But what about those ongoing needs?  Babies in the NICU at the local hospital, people in hospice facing then end of a well-lived life, those battling
breast cancer, and the odd organization looking for a quilt to auction off in a raffle.  These are some of the charities that local quilters contribute to
every day, all the time, year round.


At the PhillyMQG, we have adopted many charities over the years;  During my involvement in the guild, we made quilts for the Orlando Modern Guild,
placemats for a local food kitchen, menstrual kits for girls in third world countries, and drain bags for breast cancer patients.  This year, we have
decided to create string blocks to fabricate quilts to have on hand for needs that arise suddenly.


No photo description available.
String quilts always look so warm and comforting to me.


Image may contain: 10 people, including Danielle Gallagher, Janet Perry, Kyona Nason, Sarah Bond and Deborah Woodworth, people smiling, people standing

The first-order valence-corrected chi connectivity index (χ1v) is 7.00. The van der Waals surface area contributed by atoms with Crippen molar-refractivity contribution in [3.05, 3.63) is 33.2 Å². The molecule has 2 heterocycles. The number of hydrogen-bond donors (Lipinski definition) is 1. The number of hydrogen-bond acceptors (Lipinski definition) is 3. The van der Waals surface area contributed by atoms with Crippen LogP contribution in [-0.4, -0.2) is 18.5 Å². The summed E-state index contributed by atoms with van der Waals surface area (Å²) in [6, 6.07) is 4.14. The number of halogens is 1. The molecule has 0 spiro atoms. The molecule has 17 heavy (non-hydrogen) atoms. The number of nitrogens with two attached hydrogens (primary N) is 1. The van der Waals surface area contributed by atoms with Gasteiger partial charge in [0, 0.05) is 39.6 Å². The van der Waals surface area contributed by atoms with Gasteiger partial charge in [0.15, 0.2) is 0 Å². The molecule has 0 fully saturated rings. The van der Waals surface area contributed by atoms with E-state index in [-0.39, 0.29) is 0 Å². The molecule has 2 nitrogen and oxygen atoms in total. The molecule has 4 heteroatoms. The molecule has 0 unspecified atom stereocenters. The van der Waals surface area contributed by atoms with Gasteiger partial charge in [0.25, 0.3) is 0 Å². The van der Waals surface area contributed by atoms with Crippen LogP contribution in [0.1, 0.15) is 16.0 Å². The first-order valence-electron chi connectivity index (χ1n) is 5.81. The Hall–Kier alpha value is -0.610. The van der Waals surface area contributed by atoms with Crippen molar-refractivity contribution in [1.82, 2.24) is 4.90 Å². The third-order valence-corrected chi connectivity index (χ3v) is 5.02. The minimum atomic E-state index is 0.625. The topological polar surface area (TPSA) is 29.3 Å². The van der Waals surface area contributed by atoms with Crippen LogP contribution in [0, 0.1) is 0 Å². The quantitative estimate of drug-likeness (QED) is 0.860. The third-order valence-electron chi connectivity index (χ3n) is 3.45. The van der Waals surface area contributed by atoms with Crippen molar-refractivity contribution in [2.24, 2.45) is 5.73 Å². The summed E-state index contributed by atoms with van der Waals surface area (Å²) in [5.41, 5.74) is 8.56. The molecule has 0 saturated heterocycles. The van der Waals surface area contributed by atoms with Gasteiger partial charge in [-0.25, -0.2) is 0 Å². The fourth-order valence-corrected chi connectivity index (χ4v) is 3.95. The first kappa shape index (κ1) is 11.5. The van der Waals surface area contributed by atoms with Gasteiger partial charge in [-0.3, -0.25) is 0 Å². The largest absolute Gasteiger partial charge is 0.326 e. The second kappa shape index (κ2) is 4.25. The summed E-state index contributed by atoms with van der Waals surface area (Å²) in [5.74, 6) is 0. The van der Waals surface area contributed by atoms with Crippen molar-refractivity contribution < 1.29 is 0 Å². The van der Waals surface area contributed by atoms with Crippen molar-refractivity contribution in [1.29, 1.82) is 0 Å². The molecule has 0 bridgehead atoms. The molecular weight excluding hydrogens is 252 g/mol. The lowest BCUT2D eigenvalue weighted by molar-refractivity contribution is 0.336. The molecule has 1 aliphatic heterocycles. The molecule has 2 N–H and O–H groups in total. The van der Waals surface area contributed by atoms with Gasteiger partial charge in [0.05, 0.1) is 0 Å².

Some of the guild members with our quild’s 2019 charity quilt hanging at quiltcon in Nashville.  The quilt will eventually be given to a local charity.


There are many charities that need sewn items and as a quilter/sewist, I feel lucky to be able to provide them. I like to create, to make, to share, to give.  


And now for the interactive portion of the blog.
Do you have a charity you sew for?  Is there some organization you are happy to contribute your time and effort to?  
Share in the comments below. Maybe you will inspire someone else!


Respectfully Posted

Thursday, January 31, 2019

Welcome to the PhillyMQG Blog!


I’m not a blogger.  I have a personal blog with two posts. The last one dated Feb 2016.  Nevertheless, I’ve saved this blog post in my Google Drive
as PMQG Blog 1, so I must be planning something...


I’ve read enough blogs to know that the best ones are written from the heart, contain lots of details and make me smile.  So, my goal is to do all of
those things for you here during my tenure as Vice President for Community Involvement. (Sounds impressive, doesn’t it?)  Feel free to let me know
if you’d like to be a “guest blogger” and try your hand at this involvement thing!


To begin at the proverbial beginning, the new executive board for the Philly Modern Quilt Guild met the first week of January to plan activities for the
guild for the up-coming year.


Here are the lovely ladies at the helm this year.  




The “boardroom” at Panera’s heard lots of serious contemplations, thought provoking questions, friendly banter, and laughter as we scheduled events
for the next 12 months and beyond!  It soon became apparent to a newbie like me that running a guild of this size is no small feat. Fortunately, things